5 inclusive LGBTQ+ employee value proposition examples

20 Jun 21 | Blog

It can only be a positive thing that the phrase ‘diversity and inclusion’ is a familiar one in the workplace. Awareness is absolutely the first step, and many organisations are on-board with the idea that creating an inclusive culture is the priority – because it’s a moral necessity, but also due to the business benefits of diversity.

That means attracting diverse candidates is key. But while one main focus is (rightfully) ethnicity, how do you recruit more LGBTQ+ applicants? How do you send a clear message that they’re welcome, and that your organisation has something to offer them?

LGBTQ+ inclusion: it’s also good for business

First things first: why should you be concerned about attracting and retaining LGBTQ+ talent? Besides the fact that equality should be a core tenet of your organisation, studies have shown that LGBTQ+-inclusive businesses have higher stock market valuations and overall profitability

What is an ‘employee value proposition’ and why does it matter?

Your employee value proposition is everything you offer to your people – from salary and perks to a sense of purpose and attractive policies. Considering your EVP is important, as it means that you’re not solely reliant on paying the highest salaries in the market. You can appeal to other motivating factors.

For LGBTQ+ workers, it’s easy to be overlooked. Their identity may not be immediately apparent, they’re bundled into a vastly varied group – with sexuality and gender identity too often conflated – and they’re at risk of discrimination from multiple angles, for multiple reasons.

Employers need to treat carefully, but purposefully, on factoring these different experiences and needs into their EVP. Or achieving true inclusion will stay a distant aspiration.

Creating an employee value proposition that appeals to LGBTQ+ employees

If you want to boost LGBTQ+ inclusion in the workplace, but aren’t sure where to start, here’s some ideas (but as we’ll discuss, there’s no substitute for simply listening):

    1. Inclusive leave: one practical step is reviewing your leave policies, and making them more inclusive. Consider offering equal parental leave for all gender identities, whether they’re birthing the child or not. And write in allowances for employees who choose to medically transition, so they don’t need to start the conversation themselves.

    1. Make a statement: as an organisation, you can make your commitment to LGBTQ+ inclusion clear by cutting ties with customers or partners who actively work against this. You can also celebrate pride openly on your social media channels, as long as that’s backed up by practical support too.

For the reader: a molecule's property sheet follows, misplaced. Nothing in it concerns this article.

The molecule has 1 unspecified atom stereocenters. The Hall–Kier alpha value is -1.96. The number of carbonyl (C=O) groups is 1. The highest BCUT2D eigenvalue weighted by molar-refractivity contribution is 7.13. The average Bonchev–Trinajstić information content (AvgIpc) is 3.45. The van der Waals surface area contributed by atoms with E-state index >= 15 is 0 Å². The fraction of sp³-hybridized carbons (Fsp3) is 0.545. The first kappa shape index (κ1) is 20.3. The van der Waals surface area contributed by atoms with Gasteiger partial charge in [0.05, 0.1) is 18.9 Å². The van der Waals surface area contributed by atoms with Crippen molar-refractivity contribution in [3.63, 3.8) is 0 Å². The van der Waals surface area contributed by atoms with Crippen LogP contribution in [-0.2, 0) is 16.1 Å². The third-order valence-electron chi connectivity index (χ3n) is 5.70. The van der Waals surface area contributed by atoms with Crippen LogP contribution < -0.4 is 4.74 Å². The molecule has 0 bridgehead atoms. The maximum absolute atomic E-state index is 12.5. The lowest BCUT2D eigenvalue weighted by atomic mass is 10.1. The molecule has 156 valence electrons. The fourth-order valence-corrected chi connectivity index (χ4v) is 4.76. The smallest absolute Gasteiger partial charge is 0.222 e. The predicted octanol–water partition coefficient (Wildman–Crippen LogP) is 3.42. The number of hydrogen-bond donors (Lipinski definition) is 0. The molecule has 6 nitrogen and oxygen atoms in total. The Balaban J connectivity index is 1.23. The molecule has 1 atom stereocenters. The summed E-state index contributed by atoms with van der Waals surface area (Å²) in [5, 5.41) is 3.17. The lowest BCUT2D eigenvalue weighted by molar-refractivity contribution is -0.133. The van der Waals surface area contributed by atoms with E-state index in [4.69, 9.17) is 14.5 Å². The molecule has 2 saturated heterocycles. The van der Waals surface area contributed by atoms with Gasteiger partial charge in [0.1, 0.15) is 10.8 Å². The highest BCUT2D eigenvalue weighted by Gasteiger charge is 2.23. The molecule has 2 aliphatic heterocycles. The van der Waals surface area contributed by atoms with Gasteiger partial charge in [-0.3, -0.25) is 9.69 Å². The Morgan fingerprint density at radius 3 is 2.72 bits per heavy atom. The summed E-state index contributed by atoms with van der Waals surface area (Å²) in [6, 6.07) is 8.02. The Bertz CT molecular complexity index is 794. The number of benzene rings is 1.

1. In-office support: setting up and facilitating Employee Resource Groups can create safe spaces for your staff – just make sure there’s no pressure to do additional work. You can also provide sponsors for career development.

    1. Education: don’t make educating other employees their problem. Conduct yearly ‘inclusion training’ instead, and embed LGBTQ+ inclusion into all your official policies and procedures so everyone has clarity over the behavioural standards you expect.

    1. Inclusive language: asking that pronouns are stated in email signatures can take away awkwardness for some employees, and generally considering inclusive language for LGBTQ+ workers can be helpful. That includes in your documentation, and avoiding phrases like ‘ladies and gentlemen’ in conversation.

Your employee value proposition workshop should start with listening

If you’re deciding what policies, perks, and practical elements to include in your EVP, these ideas may be helpful. But your first step should always be to listen to your current employees. What do they want? What are they missing? Why don’t they feel catered to?

Our platform can help with that. It’s powered by insightful listening technology, so you can understand exactly what your employees think and feel. By sending an inclusion survey – for example – you can understand who feels safe and accepted, any gaps in your EVP, and what areas you need to focus on. Maybe it’s ‘tools’, maybe it’s ‘transparency’. Whatever insights you get back, you can use them to build a better EVP. One that includes everyone.


Photo by Vladislav Klapin on Unsplash

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